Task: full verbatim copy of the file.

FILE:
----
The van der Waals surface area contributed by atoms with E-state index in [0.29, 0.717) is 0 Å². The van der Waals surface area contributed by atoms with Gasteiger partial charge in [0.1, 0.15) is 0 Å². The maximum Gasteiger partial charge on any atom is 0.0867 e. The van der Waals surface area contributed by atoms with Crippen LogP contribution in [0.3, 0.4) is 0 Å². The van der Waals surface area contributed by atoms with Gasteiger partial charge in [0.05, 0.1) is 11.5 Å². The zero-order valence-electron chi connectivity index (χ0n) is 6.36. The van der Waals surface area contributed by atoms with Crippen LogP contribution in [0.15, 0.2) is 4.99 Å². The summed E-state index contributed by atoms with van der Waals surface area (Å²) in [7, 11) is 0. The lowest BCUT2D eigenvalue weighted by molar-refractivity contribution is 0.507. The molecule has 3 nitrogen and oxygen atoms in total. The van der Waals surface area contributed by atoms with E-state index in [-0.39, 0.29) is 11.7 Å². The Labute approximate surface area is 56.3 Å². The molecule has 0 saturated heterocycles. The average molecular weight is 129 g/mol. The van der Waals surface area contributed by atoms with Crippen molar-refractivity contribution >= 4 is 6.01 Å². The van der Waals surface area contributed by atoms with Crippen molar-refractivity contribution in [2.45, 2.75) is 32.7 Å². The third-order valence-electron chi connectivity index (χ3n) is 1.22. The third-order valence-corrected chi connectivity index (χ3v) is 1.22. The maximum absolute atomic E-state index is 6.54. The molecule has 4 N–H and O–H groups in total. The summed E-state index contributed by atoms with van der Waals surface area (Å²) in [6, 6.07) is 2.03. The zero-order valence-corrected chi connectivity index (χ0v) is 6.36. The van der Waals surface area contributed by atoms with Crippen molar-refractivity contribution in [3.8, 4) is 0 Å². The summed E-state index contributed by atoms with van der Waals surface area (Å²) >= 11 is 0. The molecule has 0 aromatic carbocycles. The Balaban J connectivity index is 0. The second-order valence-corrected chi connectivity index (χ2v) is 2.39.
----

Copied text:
The van der Waals surface area contributed by atoms with E-state index in [0.29, 0.717) is 0 Å². The van der Waals surface area contributed by atoms with Gasteiger partial charge in [0.1, 0.15) is 0 Å². The maximum Gasteiger partial charge on any atom is 0.0867 e. The van der Waals surface area contributed by atoms with Crippen LogP contribution in [0.3, 0.4) is 0 Å². The van der Waals surface area contributed by atoms with Gasteiger partial charge in [0.05, 0.1) is 11.5 Å². The zero-order valence-electron chi connectivity index (χ0n) is 6.36. The van der Waals surface area contributed by atoms with Crippen LogP contribution in [0.15, 0.2) is 4.99 Å². The summed E-state index contributed by atoms with van der Waals surface area (Å²) in [7, 11) is 0. The lowest BCUT2D eigenvalue weighted by molar-refractivity contribution is 0.507. The molecule has 3 nitrogen and oxygen atoms in total. The van der Waals surface area contributed by atoms with E-state index in [-0.39, 0.29) is 11.7 Å². The Labute approximate surface area is 56.3 Å². The molecule has 0 saturated heterocycles. The average molecular weight is 129 g/mol. The van der Waals surface area contributed by atoms with Crippen molar-refractivity contribution >= 4 is 6.01 Å². The van der Waals surface area contributed by atoms with Crippen molar-refractivity contribution in [2.45, 2.75) is 32.7 Å². The third-order valence-electron chi connectivity index (χ3n) is 1.22. The third-order valence-corrected chi connectivity index (χ3v) is 1.22. The maximum absolute atomic E-state index is 6.54. The molecule has 4 N–H and O–H groups in total. The summed E-state index contributed by atoms with van der Waals surface area (Å²) in [6, 6.07) is 2.03. The zero-order valence-corrected chi connectivity index (χ0v) is 6.36. The van der Waals surface area contributed by atoms with Crippen molar-refractivity contribution in [3.8, 4) is 0 Å². The summed E-state index contributed by atoms with van der Waals surface area (Å²) >= 11 is 0. The molecule has 0 aromatic carbocycles. The Balaban J connectivity index is 0. The second-order valence-corrected chi connectivity index (χ2v) is 2.39.